Rowell Brokaw Architects
203 Willamette is a re-envisioning of a vacant, rundown building on a lifeless block of Eugene’s historic main street. Key interventions include a new circulation core to promote a more diverse tenant mix. Layers of old finish are removed to reveal concrete and timber. Blank walls are opened to introduced daylight. The street façade is re-framed to be transparent and showcase the wood structure. An extended roof overhang invites street level activity and seating.
1203 Willamette is a re-envisioning of a 1940s era furniture store that had in recent decades become an antique mall. At 36,000-square-feet, and with two-stories and a basement, the building consisted of two 60'x120' nearly blank U-shaped concrete boxes, a 20'x20' timber grid, and wood joist floors. By 2017, the building was vacant and rundown, on a lifeless block of Eugene’s historic main street—a teardown.
The timber frame module had potential for a range of tenant sizes and types, and the layers of acoustic tile, plaster, carpet, and trim concealed raw board-formed concrete and timber structure. In a city with scant warehouse building stock, this had potential. Key interventions: A new east-west circulation core inserted within the frame, connecting the street to the alley parking and opening the possibility for a diverse and complementary tenant mix. Layers of finish are removed to reveal the structure. The concrete shell is strengthened to resist seismic action, and the nearly light-less interior opened up with new windows and skylights at the second floor. The Willamette facade is reframed in glulam timbers, maximizing transparency. Each bay contains a garage door with storefront sidelights, allowing tenants to open to the generous sidewalk for outdoor seating and retail exposure. The new roof overhang, clad in reclaimed Douglas Fir from the building interior, protects outdoor seating and invites street level life. The design is direct, seeking the right moves and no more: diversify the mix, reveal the bones, keep details simple, and limit the palette.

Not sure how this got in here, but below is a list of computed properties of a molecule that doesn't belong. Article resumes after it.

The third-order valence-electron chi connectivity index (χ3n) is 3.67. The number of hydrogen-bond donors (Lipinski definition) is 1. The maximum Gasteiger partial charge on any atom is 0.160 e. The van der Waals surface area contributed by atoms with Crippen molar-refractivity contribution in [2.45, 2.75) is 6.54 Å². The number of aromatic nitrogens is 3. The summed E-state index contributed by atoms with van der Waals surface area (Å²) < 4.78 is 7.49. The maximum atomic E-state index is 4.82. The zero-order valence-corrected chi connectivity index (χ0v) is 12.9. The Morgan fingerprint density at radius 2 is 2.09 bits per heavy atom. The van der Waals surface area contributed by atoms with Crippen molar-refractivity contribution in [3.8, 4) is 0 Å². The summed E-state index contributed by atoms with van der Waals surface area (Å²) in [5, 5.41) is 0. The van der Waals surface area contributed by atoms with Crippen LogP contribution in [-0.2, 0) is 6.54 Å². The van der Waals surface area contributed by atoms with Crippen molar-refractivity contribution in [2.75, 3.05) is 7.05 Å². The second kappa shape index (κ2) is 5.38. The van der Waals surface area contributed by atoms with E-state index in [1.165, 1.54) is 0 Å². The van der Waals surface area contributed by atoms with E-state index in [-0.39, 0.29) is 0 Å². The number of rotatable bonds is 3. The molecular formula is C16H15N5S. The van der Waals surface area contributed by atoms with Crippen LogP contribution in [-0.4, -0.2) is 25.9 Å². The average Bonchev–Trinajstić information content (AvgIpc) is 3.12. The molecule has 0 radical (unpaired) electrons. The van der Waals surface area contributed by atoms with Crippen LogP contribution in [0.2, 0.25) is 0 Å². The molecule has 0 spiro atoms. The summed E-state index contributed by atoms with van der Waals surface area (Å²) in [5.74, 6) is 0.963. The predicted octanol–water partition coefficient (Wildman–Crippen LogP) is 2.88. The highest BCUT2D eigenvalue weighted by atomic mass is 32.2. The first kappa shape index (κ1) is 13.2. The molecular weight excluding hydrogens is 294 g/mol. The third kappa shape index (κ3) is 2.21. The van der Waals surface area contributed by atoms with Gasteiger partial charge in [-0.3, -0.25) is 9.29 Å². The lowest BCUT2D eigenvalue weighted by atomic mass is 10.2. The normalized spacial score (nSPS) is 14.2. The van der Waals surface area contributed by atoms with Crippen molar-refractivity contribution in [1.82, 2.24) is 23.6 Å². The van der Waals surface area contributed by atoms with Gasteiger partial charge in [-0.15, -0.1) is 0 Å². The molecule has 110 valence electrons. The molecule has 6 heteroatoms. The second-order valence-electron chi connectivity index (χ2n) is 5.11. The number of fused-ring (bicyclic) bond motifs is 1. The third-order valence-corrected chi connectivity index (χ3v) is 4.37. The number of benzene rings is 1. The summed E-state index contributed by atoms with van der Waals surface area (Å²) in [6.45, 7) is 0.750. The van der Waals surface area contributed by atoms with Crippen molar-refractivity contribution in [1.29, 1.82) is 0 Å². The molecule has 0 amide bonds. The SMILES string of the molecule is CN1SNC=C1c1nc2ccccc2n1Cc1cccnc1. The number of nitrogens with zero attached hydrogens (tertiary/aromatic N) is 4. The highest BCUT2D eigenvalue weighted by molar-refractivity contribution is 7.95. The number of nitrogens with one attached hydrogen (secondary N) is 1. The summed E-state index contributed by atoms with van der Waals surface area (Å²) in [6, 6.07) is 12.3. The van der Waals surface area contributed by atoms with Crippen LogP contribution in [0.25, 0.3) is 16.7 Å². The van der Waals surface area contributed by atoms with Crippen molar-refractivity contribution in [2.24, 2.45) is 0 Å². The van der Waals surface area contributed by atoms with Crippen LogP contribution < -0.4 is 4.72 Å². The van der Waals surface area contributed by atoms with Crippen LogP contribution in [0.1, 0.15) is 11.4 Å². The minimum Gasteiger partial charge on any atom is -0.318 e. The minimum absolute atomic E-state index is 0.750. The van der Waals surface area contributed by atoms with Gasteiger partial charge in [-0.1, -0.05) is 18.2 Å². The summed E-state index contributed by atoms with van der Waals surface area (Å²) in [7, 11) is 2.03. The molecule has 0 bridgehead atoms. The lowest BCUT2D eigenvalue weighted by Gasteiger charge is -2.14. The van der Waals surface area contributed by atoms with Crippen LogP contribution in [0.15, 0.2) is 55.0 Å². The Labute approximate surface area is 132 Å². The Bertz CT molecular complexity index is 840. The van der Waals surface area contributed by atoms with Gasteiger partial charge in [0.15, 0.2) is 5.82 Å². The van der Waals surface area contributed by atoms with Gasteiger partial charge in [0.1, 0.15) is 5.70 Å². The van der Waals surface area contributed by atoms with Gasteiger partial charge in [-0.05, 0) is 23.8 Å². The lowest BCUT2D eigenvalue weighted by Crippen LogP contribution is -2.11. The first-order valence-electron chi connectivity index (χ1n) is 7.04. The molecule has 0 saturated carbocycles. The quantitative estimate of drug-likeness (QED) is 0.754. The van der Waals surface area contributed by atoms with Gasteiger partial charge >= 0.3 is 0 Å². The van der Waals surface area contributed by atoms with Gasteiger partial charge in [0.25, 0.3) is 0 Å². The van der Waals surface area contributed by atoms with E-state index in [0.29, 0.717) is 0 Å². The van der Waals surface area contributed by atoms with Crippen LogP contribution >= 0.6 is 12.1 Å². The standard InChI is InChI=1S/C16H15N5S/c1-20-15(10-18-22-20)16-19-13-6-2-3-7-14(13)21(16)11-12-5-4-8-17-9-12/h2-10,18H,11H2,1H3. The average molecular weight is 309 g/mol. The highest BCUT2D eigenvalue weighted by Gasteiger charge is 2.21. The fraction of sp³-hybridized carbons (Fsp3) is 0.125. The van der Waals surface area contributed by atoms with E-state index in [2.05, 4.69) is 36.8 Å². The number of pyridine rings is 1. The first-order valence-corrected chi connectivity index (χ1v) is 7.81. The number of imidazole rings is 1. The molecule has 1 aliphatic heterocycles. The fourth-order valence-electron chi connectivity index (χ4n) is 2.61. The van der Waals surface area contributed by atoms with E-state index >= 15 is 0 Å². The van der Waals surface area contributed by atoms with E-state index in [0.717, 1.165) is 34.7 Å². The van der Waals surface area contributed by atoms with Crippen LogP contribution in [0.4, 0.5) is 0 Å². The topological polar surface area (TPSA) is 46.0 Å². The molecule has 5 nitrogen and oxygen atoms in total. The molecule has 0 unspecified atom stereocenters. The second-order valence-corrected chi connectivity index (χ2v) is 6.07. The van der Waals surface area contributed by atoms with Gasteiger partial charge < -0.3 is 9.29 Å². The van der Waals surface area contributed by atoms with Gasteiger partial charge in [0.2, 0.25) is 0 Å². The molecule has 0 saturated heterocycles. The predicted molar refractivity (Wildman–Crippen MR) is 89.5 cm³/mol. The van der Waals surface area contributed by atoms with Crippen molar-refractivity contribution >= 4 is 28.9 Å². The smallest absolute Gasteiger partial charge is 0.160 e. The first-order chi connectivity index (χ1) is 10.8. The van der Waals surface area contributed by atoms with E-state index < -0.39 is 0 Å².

Jury's Comments; “The adaptive reuse of a 1940’s era furniture store, with limited relationship with the life of downtown Eugene, is a terrific case study of urban revitalization. The design decision of using ‘removal rather than insertion’ proved to be an excellent strategy. By engaging both levels of the original building it completely transforms the streetscape, and greatly contributes to the City’s livability.
The jury commends the use of the building’s elements of wood structure, open fenestrations, and authentic materials to create lively interior and exterior spaces. In particular, the jury recognizes the careful proportions, scale of spaces, use of elemental materials, interior and exterior lighting, vertical circulation and layering of movement.”